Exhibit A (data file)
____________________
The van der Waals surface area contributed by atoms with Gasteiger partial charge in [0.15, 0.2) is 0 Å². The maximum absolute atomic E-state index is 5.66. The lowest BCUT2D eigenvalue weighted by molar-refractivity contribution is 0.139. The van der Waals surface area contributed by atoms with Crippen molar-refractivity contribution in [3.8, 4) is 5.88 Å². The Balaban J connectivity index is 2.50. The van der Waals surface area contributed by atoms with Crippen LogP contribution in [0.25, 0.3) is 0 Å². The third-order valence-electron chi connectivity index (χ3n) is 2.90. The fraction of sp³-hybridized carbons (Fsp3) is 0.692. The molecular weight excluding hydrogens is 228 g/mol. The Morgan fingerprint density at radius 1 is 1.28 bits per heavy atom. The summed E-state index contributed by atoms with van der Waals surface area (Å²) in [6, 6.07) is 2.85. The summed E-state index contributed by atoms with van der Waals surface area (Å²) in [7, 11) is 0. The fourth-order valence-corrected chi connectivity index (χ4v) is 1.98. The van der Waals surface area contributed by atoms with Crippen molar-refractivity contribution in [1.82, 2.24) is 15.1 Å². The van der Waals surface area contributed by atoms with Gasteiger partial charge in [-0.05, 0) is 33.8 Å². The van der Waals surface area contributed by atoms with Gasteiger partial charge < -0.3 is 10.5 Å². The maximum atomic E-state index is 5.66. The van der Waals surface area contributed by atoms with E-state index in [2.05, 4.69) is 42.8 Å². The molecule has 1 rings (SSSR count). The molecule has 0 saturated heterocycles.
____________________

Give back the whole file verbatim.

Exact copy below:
The van der Waals surface area contributed by atoms with Gasteiger partial charge in [0.15, 0.2) is 0 Å². The maximum absolute atomic E-state index is 5.66. The lowest BCUT2D eigenvalue weighted by molar-refractivity contribution is 0.139. The van der Waals surface area contributed by atoms with Crippen molar-refractivity contribution in [3.8, 4) is 5.88 Å². The Balaban J connectivity index is 2.50. The van der Waals surface area contributed by atoms with Crippen LogP contribution in [0.25, 0.3) is 0 Å². The third-order valence-electron chi connectivity index (χ3n) is 2.90. The fraction of sp³-hybridized carbons (Fsp3) is 0.692. The molecular weight excluding hydrogens is 228 g/mol. The Morgan fingerprint density at radius 1 is 1.28 bits per heavy atom. The summed E-state index contributed by atoms with van der Waals surface area (Å²) in [6, 6.07) is 2.85. The summed E-state index contributed by atoms with van der Waals surface area (Å²) in [7, 11) is 0. The fourth-order valence-corrected chi connectivity index (χ4v) is 1.98. The van der Waals surface area contributed by atoms with Crippen molar-refractivity contribution in [1.82, 2.24) is 15.1 Å². The van der Waals surface area contributed by atoms with Gasteiger partial charge in [-0.05, 0) is 33.8 Å². The van der Waals surface area contributed by atoms with Gasteiger partial charge < -0.3 is 10.5 Å². The maximum atomic E-state index is 5.66. The van der Waals surface area contributed by atoms with E-state index in [2.05, 4.69) is 42.8 Å². The molecule has 1 rings (SSSR count). The molecule has 0 saturated heterocycles.